Kansas Improperly Received Medicaid Reimbursement for School-Based Health Services
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Not all of the Medicaid direct medical service costs that the Kansas Department of Health and Environment, Division of Health Care Finance (State agency), claimed for school-based health services (SBHS) were reasonable, adequately supported, or otherwise allowable in accordance with Federal and State requirements. As a result, the State agency received a total of $10.7 million in unallowable Federal reimbursement during the period July 1, 2009, through June 30, 2010.
Specifically, the State agency accounted for only $17.1 million ($11.9 million Federal share) of the $24.8 million ($17.3 million Federal share) in interim payments (paid to participating school districts for SBHS) during final cost settlement. As a result of this error, the State agency received $5.4 million in unallowable Federal reimbursement. The State agency also received $4.7 million in unallowable Federal reimbursement because it claimed unallowable costs based on random moment timestudy errors. In addition, the State agency claimed Medicaid direct medical service costs that were not supported by its internal cost reporting system and as a result, received $643,000 in unallowable Federal reimbursement. Finally, the State agency received $11,000 in unallowable costs because the Kansas City, Kansas, public school district overstated employee benefit and supply costs.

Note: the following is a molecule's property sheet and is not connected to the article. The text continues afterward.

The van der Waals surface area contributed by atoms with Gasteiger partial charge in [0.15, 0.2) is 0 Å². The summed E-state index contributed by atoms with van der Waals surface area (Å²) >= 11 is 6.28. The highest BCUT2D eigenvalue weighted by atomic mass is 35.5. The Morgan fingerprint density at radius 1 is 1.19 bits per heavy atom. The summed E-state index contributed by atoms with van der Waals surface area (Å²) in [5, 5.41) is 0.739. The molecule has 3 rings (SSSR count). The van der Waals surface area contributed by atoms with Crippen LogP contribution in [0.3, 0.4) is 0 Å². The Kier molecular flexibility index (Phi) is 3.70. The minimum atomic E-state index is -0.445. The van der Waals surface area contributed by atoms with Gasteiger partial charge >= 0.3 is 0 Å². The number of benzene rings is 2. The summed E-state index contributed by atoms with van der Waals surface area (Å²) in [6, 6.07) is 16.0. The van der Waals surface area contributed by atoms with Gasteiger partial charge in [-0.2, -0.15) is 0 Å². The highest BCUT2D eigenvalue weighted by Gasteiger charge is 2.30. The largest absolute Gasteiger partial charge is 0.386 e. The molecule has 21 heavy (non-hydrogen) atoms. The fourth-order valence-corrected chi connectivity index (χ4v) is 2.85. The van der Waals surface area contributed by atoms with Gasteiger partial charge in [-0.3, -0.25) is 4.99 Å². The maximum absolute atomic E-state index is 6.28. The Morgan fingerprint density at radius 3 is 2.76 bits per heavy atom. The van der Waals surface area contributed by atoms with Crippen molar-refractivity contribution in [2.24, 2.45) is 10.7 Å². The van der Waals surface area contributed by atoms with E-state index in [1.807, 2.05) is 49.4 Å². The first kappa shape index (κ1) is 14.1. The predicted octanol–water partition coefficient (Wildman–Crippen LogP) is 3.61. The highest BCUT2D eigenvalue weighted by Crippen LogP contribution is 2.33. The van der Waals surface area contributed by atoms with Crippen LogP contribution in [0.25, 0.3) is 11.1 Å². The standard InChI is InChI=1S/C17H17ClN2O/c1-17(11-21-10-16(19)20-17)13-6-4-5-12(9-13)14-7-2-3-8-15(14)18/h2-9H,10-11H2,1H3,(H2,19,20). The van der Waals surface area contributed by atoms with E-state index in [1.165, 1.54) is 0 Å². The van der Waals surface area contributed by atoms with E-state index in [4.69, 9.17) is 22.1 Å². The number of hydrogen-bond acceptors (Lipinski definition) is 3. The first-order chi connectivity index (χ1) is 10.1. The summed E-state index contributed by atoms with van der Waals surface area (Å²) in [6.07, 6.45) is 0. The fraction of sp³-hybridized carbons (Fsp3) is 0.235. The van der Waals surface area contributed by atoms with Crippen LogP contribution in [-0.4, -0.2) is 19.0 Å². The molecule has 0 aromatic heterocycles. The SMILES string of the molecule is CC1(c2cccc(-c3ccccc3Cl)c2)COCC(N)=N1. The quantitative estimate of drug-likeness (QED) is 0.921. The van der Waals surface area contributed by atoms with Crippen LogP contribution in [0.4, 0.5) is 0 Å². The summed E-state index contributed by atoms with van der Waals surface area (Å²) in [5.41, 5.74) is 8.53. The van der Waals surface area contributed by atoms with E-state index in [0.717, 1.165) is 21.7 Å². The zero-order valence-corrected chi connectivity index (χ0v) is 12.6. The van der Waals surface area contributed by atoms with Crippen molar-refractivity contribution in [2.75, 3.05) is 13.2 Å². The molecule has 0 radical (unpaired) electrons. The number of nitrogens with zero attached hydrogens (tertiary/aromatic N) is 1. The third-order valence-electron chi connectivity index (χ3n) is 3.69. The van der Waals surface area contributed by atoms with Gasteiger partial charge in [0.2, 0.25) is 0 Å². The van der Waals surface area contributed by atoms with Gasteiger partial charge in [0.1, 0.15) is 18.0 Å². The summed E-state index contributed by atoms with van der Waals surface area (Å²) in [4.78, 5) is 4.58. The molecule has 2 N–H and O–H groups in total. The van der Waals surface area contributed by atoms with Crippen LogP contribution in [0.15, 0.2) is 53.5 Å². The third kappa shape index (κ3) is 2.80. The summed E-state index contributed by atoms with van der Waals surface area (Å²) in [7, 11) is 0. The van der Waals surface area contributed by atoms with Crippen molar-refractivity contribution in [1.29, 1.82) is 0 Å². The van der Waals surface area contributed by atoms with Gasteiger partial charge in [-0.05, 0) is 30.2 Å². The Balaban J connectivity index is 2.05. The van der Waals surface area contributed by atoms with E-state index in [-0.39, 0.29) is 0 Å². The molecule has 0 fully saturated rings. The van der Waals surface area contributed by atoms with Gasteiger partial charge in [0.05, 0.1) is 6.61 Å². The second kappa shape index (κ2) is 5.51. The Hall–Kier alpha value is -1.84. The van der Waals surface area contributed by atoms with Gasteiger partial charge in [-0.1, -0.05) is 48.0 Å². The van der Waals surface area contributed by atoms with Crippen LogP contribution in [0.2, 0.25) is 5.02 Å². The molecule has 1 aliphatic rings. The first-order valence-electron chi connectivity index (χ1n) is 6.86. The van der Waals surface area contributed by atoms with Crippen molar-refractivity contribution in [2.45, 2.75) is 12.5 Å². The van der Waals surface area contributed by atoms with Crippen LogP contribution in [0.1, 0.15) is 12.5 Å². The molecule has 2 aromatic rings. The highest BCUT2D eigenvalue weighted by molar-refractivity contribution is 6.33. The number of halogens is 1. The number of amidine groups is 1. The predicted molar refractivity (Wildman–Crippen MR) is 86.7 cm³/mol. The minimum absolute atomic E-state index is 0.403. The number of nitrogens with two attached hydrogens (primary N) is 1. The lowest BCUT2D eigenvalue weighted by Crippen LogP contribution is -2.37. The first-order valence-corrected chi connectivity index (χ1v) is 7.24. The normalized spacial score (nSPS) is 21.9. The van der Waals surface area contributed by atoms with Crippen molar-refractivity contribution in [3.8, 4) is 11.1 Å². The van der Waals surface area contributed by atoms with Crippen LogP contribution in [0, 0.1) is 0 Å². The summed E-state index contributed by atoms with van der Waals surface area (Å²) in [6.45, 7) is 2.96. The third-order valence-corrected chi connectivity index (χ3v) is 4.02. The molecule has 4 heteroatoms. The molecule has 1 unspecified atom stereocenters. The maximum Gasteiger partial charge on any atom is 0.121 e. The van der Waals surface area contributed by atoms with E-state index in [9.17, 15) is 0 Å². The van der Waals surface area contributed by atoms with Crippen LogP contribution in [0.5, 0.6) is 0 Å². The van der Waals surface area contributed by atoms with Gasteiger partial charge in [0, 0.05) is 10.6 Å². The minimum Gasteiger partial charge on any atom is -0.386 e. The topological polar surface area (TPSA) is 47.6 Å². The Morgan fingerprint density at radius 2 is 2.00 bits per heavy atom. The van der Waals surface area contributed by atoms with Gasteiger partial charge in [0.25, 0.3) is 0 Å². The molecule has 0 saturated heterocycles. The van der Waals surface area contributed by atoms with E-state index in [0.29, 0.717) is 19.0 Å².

The State agency did not have adequate policies and procedures to monitor the SBHS program and to ensure that it claimed all costs in accordance with applicable Federal and State requirements.
We recommended the State agency refund $10.7 million to the Federal Government for unallowable SBHS costs and strengthen policies and procedures to monitor the SBHS program and ensure that (1) SBHS costs are accurate and supported and (2) it claims all SBHS costs in accordance with applicable Federal and State requirements. In written comments on our draft report, the State agency described corrective actions that it had implemented or planned to implement for most of our findings. The State agency disagreed with our finding related to the random moment timestudy errors. While the State agency disagreed with our proposed recoupment related to these errors, it said that it was willing to work with the Centers for Medicare & Medicaid Services to develop a method to recalculate the fiscal year 2010 direct reimbursement percentage that would satisfy all parties.
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